New overseas income rules proposed
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New overseas income rules proposed

Adoption of 'worldwide income' principle could have major implications for taxpayers

The Revenue Department is preparing to amend the law to collect taxes from individuals who have income from abroad, even if that income is not brought into the country.

The new system would be based on the widely recognised principle of worldwide income, said Kulaya Tantitemit, the director-general of the department.

It is still in the discussion stage and it is not known when it might take effect. If enacted, it would follow a major change that took effect this year in the way income from foreign sources is treated for tax purposes in Thailand.

Current tax law calls for individuals who reside in Thailand for more than 180 days per year to pay taxes to Thailand on income earned locally and also on any income earned abroad that is brought into the country.

Previously, if an individual met the 180-day tax resident requirement and had foreign income, they paid personal income tax on that income only if it was brought into the country within the year it was earned.

This rule was revised effective from Jan 1, 2024. Tax is now payable on foreign income regardless of when it is brought into the country. To give an example, Mr A sold shares in an overseas company in 2020, realised a capital gain and banked the money in an overseas account. If he brings the proceeds from that capital gain into Thailand in 2024, he must report it as assessable income when filing a tax return.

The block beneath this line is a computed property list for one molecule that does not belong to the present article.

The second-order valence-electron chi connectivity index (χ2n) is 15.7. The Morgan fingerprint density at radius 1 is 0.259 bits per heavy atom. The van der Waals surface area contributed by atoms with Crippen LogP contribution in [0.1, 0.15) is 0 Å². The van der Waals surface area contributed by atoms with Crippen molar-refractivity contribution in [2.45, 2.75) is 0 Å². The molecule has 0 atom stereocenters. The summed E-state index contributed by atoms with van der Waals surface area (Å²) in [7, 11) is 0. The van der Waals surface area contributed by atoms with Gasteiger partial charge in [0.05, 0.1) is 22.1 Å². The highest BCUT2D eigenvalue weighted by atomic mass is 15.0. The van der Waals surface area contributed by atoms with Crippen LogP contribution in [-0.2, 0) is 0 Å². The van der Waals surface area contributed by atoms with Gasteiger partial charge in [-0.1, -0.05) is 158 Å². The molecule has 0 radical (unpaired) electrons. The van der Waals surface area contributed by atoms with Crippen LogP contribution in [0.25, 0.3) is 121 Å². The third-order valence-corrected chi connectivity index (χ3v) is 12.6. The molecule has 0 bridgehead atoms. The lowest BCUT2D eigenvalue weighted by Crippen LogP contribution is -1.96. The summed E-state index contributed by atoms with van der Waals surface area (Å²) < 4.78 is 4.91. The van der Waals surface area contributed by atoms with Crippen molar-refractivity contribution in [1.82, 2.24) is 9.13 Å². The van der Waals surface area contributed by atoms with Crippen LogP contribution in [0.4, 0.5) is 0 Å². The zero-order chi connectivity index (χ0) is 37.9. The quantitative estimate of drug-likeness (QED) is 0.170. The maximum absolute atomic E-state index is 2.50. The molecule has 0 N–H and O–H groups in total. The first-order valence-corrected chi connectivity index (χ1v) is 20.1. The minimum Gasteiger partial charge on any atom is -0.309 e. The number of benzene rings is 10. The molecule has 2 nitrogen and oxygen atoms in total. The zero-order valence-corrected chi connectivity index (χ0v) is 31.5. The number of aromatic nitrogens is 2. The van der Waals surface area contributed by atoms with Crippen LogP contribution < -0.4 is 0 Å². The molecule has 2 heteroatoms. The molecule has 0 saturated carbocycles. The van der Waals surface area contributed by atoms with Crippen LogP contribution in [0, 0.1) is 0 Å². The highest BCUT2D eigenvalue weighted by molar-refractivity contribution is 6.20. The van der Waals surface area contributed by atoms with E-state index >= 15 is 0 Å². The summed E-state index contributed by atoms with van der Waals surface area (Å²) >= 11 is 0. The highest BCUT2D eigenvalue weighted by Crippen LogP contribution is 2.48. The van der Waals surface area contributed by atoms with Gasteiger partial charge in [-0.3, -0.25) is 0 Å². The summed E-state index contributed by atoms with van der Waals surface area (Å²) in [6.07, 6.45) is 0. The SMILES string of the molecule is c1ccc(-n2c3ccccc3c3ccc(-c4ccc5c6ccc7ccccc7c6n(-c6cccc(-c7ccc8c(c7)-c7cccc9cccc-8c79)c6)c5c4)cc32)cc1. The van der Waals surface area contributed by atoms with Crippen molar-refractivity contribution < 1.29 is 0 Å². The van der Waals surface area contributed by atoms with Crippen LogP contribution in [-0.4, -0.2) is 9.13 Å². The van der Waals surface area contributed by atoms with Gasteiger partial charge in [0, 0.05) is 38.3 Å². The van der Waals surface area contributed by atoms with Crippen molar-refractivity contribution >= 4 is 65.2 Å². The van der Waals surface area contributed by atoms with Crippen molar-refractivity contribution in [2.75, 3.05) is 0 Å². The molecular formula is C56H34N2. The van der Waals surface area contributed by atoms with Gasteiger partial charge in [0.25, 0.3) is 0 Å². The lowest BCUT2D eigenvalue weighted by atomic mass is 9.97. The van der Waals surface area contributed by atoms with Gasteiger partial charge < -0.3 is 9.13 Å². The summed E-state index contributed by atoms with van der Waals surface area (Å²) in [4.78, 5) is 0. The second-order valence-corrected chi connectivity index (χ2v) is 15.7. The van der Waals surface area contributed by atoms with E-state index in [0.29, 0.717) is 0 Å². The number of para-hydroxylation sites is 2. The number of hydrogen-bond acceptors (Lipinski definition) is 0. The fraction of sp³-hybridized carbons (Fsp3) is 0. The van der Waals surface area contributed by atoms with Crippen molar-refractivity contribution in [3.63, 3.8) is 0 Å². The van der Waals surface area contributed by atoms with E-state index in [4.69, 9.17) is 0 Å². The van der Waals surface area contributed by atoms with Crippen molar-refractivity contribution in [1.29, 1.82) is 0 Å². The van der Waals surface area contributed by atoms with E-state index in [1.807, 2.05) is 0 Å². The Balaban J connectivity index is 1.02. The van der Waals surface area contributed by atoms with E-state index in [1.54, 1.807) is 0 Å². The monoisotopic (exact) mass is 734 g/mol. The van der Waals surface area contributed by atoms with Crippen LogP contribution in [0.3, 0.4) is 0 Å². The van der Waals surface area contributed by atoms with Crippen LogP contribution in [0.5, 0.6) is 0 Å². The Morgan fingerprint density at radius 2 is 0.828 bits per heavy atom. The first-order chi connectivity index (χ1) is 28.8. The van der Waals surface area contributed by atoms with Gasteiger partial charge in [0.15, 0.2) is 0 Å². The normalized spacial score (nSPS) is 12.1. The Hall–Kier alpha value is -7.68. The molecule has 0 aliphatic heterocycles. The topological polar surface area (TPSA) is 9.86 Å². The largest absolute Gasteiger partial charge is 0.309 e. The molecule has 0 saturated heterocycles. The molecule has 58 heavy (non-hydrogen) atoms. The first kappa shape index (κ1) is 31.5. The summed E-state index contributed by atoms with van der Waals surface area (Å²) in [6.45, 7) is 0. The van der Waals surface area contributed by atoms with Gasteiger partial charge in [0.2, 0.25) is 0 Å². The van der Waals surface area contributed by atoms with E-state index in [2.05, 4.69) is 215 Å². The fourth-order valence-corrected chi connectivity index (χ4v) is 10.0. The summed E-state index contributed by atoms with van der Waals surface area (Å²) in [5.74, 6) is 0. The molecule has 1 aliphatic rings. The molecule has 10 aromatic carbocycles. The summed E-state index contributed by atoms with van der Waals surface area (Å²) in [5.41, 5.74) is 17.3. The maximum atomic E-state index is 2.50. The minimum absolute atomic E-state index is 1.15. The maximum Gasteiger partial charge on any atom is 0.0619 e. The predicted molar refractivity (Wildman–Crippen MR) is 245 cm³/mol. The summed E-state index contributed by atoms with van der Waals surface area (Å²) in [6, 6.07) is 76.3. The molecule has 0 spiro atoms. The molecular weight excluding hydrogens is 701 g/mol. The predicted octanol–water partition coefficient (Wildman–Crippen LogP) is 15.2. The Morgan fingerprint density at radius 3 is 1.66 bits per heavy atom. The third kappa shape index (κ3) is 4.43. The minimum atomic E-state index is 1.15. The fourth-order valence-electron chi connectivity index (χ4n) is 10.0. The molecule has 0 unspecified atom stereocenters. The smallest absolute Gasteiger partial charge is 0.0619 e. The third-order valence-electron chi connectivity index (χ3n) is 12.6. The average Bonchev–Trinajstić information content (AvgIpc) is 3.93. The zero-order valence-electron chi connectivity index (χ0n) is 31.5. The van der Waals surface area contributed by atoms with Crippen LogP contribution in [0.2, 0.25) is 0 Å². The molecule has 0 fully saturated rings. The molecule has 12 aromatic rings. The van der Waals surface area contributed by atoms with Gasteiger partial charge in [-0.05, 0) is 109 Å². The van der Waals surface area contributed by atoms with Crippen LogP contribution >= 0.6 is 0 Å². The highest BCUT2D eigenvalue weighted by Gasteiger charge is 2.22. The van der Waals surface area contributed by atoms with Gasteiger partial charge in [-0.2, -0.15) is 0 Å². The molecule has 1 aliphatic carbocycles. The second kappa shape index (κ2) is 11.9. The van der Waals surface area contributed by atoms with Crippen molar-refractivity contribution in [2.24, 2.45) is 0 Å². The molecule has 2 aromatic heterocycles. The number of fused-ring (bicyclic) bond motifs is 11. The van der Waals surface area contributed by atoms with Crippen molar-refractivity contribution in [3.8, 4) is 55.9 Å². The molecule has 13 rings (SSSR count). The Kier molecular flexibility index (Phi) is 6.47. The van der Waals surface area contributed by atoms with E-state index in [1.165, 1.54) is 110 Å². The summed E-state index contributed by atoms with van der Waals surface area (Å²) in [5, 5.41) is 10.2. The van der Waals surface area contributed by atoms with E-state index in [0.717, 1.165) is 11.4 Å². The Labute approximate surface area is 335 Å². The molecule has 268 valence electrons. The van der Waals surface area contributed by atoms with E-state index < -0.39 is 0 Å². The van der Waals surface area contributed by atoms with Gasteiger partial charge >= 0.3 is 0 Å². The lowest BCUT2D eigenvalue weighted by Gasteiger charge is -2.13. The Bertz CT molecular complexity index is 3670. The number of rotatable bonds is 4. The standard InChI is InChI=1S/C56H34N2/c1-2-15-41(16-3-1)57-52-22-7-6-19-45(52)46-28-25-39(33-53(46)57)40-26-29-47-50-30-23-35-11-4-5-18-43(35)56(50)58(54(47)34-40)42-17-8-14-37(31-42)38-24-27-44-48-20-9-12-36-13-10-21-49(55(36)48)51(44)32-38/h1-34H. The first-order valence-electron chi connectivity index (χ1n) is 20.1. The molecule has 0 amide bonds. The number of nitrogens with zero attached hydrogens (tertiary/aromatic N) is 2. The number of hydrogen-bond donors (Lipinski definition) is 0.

Expats in Thailand, meanwhile, have raised questions about tax treatment of pension income from past employment when that money is brought into Thailand. If this money is taxed in their home country and that country is one of the 61 that have agreements with Thailand to prevent double taxation, in theory there should be no problem. But debates about interpretation of the law are ongoing.

The adoption of the principle of worldwide income would bring Thailand in line with international practice, said Ms Kulaya. It would also make tax planning more challenging for individuals and businesses.

Worldwide income refers to all income earned by an individual from all sources worldwide. This can include income earned from employment, self-employment, investments, rental properties, royalties and any other sources. How it is assessed and taxed depends on the laws of the country where one is a tax resident.  

In a related development, Ms Kulaya reaffirmed the department’s plan to expand the tax base by requiring online platforms with annual revenue of 1 billion baht or more to report their sources of income.

The department will use this information to verify their tax compliance, she said.

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